They say if something’s not broken, don’t fix it.

And paying bills, maintaining a home, and having family and friends around may seem to add up to a pretty solid picture. But there is something that needs fixing about a functioning alcoholic’s life—the “alcoholic” part.

One of the biggest problems high functioning alcoholics face is those stories they tell themselves, to convince themselves that they don’t have a problem. They don’t need alcohol. They just use it to relax. Or to celebrate. Or to deal with stressful situations. But habitually relying on an outside source for help with personal problems is still a form of dependency. When the alcohol is always the solution, it means there’s a problem. Drinking has become a crutch.

In most people, especially when it comes to physically addictive substances, the association soon becomes entrenched, and whether it happens consciously or not, we begin to believe not just that alcohol helps us relax but that we can’t relax without it.

That type of dangerous thinking makes us a slave to the substance. We’re not truly free to live our lives to the fullest, because we’re indebted, in some way, to alcohol.

Health, Finance, and Other Concerns

You can think of alcoholism—whether you’re functioning or not—like any other long-term commitment: If you decide to adopt a pet, for example, you’re always beholden to the animal. That means no more spontaneity; no more staying out late, or going away on vacation, without first figuring out how to make sure the animal is fed and watered and walked. (The extra money that needs to be spent on those responsibilities is another freedom-eroding factor.)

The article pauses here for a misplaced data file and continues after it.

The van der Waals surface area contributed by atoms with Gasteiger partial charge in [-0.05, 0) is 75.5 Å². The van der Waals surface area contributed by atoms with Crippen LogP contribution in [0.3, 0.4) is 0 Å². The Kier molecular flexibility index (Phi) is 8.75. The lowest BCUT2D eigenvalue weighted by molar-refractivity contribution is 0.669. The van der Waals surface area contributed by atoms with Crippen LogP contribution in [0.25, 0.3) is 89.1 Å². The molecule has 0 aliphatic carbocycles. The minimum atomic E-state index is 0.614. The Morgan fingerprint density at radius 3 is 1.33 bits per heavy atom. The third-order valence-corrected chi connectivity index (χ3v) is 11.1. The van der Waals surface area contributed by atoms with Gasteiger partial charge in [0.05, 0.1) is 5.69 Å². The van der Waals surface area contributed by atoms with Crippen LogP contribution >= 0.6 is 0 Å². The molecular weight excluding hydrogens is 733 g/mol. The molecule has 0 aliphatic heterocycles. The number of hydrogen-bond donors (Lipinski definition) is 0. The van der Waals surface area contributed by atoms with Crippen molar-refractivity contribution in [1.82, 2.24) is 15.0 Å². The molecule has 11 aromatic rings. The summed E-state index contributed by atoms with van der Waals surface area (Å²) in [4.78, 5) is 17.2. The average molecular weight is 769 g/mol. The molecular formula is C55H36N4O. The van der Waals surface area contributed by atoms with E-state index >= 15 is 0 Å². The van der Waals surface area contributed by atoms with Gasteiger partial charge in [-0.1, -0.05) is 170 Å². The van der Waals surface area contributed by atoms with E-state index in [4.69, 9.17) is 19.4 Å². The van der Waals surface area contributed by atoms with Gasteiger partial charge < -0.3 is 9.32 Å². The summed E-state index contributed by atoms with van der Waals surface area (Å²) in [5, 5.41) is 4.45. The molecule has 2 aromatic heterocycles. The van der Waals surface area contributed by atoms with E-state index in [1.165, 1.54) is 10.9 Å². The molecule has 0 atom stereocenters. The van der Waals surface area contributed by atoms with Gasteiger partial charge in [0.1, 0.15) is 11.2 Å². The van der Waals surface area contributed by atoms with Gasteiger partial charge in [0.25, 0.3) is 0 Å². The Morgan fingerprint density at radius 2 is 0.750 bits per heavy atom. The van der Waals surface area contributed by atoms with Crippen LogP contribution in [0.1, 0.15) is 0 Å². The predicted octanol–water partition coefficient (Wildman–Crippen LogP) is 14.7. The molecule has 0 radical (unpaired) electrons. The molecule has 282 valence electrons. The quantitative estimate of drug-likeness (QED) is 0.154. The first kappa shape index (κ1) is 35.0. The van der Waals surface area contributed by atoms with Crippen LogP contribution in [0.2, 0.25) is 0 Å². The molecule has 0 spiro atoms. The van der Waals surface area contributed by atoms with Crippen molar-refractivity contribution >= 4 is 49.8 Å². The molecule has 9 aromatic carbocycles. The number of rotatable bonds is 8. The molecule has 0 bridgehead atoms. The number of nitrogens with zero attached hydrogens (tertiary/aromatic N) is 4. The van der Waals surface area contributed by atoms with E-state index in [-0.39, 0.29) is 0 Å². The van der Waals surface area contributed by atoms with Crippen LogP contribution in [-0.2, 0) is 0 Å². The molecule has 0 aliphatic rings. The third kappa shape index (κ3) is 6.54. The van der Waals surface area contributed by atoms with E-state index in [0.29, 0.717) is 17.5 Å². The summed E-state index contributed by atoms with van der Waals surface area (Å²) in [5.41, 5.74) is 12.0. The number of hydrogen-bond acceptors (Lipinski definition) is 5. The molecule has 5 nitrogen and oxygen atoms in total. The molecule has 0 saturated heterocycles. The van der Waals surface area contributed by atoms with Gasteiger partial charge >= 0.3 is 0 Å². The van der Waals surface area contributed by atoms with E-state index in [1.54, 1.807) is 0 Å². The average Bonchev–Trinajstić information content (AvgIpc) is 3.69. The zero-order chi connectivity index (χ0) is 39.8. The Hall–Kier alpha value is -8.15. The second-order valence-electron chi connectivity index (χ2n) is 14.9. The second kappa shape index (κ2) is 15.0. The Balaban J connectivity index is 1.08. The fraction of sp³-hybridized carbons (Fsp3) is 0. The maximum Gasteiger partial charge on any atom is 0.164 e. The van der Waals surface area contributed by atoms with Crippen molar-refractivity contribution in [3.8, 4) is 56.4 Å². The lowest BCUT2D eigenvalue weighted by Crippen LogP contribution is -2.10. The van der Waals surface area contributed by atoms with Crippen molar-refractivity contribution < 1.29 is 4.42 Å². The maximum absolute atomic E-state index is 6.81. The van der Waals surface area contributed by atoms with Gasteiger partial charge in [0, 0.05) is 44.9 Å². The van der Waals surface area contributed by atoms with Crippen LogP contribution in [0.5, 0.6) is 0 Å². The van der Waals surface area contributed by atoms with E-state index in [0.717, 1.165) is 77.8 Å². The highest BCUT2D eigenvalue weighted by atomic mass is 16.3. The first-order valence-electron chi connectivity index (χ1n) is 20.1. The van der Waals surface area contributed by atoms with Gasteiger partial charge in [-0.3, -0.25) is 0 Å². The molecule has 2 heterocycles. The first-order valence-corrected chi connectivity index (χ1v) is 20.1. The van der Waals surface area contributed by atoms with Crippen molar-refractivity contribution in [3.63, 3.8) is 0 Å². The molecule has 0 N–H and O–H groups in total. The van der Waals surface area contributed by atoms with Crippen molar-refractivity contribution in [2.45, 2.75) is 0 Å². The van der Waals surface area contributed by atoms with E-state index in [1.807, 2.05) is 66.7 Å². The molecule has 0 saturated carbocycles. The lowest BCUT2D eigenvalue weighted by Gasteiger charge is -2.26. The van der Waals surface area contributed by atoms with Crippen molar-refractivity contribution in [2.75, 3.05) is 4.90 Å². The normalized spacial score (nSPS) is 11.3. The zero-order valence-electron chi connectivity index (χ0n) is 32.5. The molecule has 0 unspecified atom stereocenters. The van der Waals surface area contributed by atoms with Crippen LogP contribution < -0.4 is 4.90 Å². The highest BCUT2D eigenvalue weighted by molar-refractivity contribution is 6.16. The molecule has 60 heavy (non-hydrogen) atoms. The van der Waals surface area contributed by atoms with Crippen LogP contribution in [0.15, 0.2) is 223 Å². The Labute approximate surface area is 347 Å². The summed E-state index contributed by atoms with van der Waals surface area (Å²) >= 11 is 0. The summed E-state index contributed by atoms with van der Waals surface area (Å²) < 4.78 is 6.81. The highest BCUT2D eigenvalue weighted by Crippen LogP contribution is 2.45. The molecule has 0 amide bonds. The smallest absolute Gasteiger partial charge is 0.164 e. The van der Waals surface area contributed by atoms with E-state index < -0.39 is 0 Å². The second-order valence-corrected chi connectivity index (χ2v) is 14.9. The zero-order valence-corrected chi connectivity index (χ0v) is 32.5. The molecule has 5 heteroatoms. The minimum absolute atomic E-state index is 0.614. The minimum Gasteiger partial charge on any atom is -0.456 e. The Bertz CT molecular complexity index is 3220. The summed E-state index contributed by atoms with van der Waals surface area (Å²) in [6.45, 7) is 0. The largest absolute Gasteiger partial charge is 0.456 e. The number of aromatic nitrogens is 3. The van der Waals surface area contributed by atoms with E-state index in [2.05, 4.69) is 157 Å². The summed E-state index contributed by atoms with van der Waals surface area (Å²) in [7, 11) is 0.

Yet instead of trading their time and money for the love and companionship of an animal, a functioning alcoholic does so for a substance that puts a huge amount of stress on their bodies and brains.

Indeed, all of the same physiological issues that come up in regular alcoholism are in play in the life of a high functioning alcoholic. That includes liver disease, heart disease, the increased likelihood of developing certain cancers, and the frequent participation in risky or dangerous behaviors.

High-functioning alcoholics may be able to convince themselves that they have control over the situation, but the reality is, they don’t. Addiction is an inherently unbalanced condition. And as long as the drinking continues to command a lopsided amount of your time and energy, your control over it will eventually cede.

The problem is only compounded as time goes on. When you’re used to drinking too much, the sub-par feeling that results from it becomes the new normal. You lose track of what it’s like to wake up clear-eyed, energized, and ready to take on the day. And that makes it all the easier to slip up and all the harder to keep holding it all together.

If you think you may be a functioning alcoholic, have any questions about the subject or want to find out more about potential treatment options, call 800-948-8417 Question iconCalls are forwarded to these paid advertisers to speak to an addiction treatment specialist.